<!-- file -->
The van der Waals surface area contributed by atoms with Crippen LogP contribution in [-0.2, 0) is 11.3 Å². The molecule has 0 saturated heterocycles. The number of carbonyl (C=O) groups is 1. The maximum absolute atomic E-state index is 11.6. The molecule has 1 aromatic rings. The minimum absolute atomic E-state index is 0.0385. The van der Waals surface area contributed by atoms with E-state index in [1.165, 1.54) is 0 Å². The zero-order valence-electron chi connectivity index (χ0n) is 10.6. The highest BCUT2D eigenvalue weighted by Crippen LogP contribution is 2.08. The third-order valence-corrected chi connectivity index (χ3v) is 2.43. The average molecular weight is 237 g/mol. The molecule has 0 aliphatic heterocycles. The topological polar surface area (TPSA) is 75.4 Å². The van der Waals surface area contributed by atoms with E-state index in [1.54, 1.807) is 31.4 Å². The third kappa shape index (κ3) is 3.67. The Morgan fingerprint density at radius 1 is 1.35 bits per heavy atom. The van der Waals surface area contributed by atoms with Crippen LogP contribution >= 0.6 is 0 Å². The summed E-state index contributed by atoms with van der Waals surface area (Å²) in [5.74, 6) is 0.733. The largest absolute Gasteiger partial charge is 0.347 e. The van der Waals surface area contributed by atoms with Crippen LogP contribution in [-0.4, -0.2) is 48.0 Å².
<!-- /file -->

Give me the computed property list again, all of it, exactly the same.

The van der Waals surface area contributed by atoms with Crippen LogP contribution in [-0.2, 0) is 11.3 Å². The molecule has 0 saturated heterocycles. The number of carbonyl (C=O) groups is 1. The maximum absolute atomic E-state index is 11.6. The molecule has 1 aromatic rings. The minimum absolute atomic E-state index is 0.0385. The van der Waals surface area contributed by atoms with E-state index in [1.165, 1.54) is 0 Å². The zero-order valence-electron chi connectivity index (χ0n) is 10.6. The highest BCUT2D eigenvalue weighted by Crippen LogP contribution is 2.08. The third-order valence-corrected chi connectivity index (χ3v) is 2.43. The average molecular weight is 237 g/mol. The molecule has 0 aliphatic heterocycles. The topological polar surface area (TPSA) is 75.4 Å². The van der Waals surface area contributed by atoms with E-state index in [1.54, 1.807) is 31.4 Å². The third kappa shape index (κ3) is 3.67. The Morgan fingerprint density at radius 1 is 1.35 bits per heavy atom. The van der Waals surface area contributed by atoms with Crippen LogP contribution >= 0.6 is 0 Å². The summed E-state index contributed by atoms with van der Waals surface area (Å²) in [5.74, 6) is 0.733. The largest absolute Gasteiger partial charge is 0.347 e. The van der Waals surface area contributed by atoms with Crippen LogP contribution in [-0.4, -0.2) is 48.0 Å².